Nonetheless the principal narrative is quite suspenseful and engaging-at least for a good part of the film. When Baylor receives a 911 call from a woman named Emily, he is led to believe that the woman has been abducted by her husband who is driving a van on a California freeway, surrounded by menacing wildfires. Baylor has Emily pretend to talk to her six year old daughter Abby so that husband Henry doesn't realize she's on the line with a police officer.

    The story is not only exciting but the mechanics of police communication are fraught with verisimilitude-like how Baylor retrieves the van's plate number through a computer search and relays it to the CHP (California Highway Patrol) and how he's constantly rebuffed by fellow officers who regard his case as a low priority given the fact there are raging wildfires all over the area which they are more concerned with.

    The suspense ramps up even more when officers find the children home alone--Abby with blood on her clothes and her infant brother severely injured. Baylor assumes that it's the father who's responsible but eventually learns in a big twist that Emily the mother is mentally ill and is responsible for attempting to disembowel her young son.

    The rest of the plot concerns Baylor trying to save Emily from killing herself--the novelty of not being at the scene of the action however begins to wear thin as we arrive at the climax. Director Antoine Fuqua tries hard to keep us interested but there's so much he can do which doesn't involve Baylor directly like cutting away to other characters at the 911 call center, conversations Baylor is has with those involved in the 911 call and the information he garners from all the computer searches he conducts.

    Gyllenhaal ends up overacting due to the previously alluded to sketchy story about his upcoming court date with destiny. Ultimately The Guilty only has a set number of tricks up its sleeves. Nonetheless there's enough suspense here (especially with the harrowing conversations we're privy to through a good part of the narrative) that keeps our interest throughout most of the proceedings.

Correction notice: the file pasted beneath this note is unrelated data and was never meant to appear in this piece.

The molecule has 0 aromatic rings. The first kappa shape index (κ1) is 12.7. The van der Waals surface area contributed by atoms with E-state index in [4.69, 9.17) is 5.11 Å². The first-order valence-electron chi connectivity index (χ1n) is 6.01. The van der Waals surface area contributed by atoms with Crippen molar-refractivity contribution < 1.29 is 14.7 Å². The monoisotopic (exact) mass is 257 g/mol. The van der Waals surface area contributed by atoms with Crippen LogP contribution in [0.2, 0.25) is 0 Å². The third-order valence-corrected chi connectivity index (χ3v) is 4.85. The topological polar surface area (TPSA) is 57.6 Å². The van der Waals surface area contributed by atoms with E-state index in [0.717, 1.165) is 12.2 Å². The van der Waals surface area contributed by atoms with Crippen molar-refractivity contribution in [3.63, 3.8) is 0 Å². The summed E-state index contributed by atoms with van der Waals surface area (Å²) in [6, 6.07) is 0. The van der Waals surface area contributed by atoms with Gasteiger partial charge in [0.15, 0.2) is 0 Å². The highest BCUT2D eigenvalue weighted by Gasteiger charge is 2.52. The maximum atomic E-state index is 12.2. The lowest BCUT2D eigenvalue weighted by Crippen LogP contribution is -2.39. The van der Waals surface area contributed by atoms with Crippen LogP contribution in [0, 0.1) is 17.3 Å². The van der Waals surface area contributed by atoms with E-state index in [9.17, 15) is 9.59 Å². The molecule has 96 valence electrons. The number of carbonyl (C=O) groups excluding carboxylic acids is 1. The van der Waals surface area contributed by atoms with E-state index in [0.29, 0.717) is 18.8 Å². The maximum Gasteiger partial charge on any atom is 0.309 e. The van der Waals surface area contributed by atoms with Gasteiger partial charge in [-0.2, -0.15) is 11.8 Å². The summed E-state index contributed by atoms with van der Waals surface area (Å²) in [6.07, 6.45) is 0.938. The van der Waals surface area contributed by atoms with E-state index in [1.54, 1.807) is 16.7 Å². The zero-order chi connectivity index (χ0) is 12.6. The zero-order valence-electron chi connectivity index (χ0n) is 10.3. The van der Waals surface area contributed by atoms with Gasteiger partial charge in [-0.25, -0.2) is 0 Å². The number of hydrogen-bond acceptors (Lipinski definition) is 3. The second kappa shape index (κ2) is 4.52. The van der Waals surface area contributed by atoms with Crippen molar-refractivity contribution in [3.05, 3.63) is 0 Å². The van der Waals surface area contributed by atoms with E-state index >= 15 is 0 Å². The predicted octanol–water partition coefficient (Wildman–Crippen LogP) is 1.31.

• 'The Guilty' is a remake of the 2018 Danish film of the same name. I have been meaning to get around to seeing the original for a while and never have. It's probably a good thing. When I watch originals of films and then watch the American remake I almost never like it as much. On this occasion I was able to enjoy the story completely fresh and get each twist and turn as it came to be. I really enjoyed this film.

    It blows my mind how exciting a film can be with absolutely zero action scenes of any kind and the camera just focused on one person sitting at a computer screen for 90 minutes. It shows just how well put together this script is. The pacing is electric and the dialogue is exquisitely written. Also Jake Gyllenhaal is superb in the role. As are all the guest stars (some big names too) who play voice roles along the way.

    People will likely hate on this film simply for existing as a remake. It happens with every one of them unfortunately, whether they are well made or not. I would suggest to ignore the reviews on films like this and make up your own mind. I thoroughly enjoyed it though I can tell you that. 9/10.
  • A demoted cop named Joe(Jake Gyllenhaal) is working as a 911 dispatcher, trying to do his best to be good at his job, and make it through the day. Until he gets a call from a scared woman named Emily(Riley Keough) who is scared for her life, and Joe tries to do what he can to help her, but will he before it's too late?

    Jake Gyllenhaal gives a stellar performance, as man struggling with his own issues, but still trying to do the right thing. Peter Sarsgaard is also great just being voice on the phone, quite a great performance. Riley Keough is also great has Emily. At times it feels like a one man play, and you feel the tension of the calls.